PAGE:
Now, the health value derived from the value-based trajectory can be tracked and monitored across the delivery supply chain. What developed was the Health Value Continuum, a conceptual graphic that illustrates an employer's philosophical shift, from prevention and wellness (we call these employers the "entrants"), to the manipulation of incentives and plan design to manage chronic conditions ("fast followers"), to the use of coordinated care and communication that drives innovation for total health improvement and gradual flattening of health cost trends ("innovators").
In early 2008, we called for outcomes-based contracting as a natural extension of value-based design because it would link the care coordination to the improved health status of the person and the population. By removing the incentives for reimbursement based upon product placement or widget output and, instead, rewarding the appropriate evidence-based care and hard work that drives sustainable health improvement, the contract would support healthier workforce and communities. In the past year, these outcomes-based contracts have been started, which is, again, a new benchmark in the trajectory of value-based designs.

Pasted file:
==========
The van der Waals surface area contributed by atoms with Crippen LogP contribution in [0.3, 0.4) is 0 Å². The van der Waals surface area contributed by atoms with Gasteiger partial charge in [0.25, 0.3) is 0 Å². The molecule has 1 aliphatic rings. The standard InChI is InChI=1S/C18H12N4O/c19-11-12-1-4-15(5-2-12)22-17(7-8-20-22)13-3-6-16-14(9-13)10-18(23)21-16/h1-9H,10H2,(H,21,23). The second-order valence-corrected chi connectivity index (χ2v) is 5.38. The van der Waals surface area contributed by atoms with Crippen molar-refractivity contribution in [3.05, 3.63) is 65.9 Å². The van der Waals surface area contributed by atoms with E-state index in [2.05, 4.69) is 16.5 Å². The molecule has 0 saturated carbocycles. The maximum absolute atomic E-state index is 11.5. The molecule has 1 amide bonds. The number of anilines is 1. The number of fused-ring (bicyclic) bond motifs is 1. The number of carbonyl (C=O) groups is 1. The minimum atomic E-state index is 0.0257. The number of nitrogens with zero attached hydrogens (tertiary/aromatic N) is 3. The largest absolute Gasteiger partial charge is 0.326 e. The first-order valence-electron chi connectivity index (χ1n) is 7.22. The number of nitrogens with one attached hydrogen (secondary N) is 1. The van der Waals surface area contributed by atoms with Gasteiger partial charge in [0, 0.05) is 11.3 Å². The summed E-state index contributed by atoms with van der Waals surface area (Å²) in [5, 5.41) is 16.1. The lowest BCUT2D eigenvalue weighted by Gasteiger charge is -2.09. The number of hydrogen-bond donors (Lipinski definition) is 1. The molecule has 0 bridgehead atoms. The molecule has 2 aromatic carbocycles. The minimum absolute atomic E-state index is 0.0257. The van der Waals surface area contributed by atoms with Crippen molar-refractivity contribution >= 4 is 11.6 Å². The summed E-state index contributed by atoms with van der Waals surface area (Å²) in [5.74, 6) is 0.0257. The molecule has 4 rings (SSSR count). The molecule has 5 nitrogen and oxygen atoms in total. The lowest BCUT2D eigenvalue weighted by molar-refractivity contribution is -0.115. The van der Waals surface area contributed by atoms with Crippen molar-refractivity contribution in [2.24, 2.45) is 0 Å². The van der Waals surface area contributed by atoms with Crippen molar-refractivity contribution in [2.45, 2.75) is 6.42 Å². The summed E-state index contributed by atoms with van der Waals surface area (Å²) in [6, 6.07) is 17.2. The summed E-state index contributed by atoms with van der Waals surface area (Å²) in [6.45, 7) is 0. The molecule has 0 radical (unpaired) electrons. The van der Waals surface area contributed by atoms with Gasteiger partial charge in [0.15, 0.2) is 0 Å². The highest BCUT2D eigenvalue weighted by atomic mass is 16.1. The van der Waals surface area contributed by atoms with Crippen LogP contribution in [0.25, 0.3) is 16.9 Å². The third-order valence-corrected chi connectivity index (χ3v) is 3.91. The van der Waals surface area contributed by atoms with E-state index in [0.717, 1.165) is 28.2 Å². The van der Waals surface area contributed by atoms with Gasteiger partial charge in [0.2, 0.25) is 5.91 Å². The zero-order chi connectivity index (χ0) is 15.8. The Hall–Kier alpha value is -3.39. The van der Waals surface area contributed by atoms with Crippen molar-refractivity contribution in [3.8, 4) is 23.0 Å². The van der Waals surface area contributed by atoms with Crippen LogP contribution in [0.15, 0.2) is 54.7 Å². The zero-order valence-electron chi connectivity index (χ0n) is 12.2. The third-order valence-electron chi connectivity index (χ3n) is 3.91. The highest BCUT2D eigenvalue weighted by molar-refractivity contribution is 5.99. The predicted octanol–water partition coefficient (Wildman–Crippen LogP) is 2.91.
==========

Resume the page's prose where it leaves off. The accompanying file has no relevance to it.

When the purchaser of health services asks the question, "How many units of health will that dollar get me?" the focus of healthcare shifts from managing restrictions to care (how many people do we pay to say "no"?) to managing access to health (how many of those people could be put to better use and focus on better outcomes by saying "yes"?). There is less waste in the system due to underdiagnosed or undertreated conditions when the question becomes "purchasing health," which leaves enough dollars to create incentives for everyone to do better.
There is inefficient output when a value-based design is put into place without a coordinated incentive. Unless everyone is working on the coordinated production line of improved health status, no one will achieve it due to the friction of misaligned levers. The machine works when all the parts are moving smoothly and in synchronicity. That is the remarkable outcome, the accrued dividend, of aligning value-based design and patient-centered coordinated care.
October 1, 2009
Copyright 2009© LRP Publications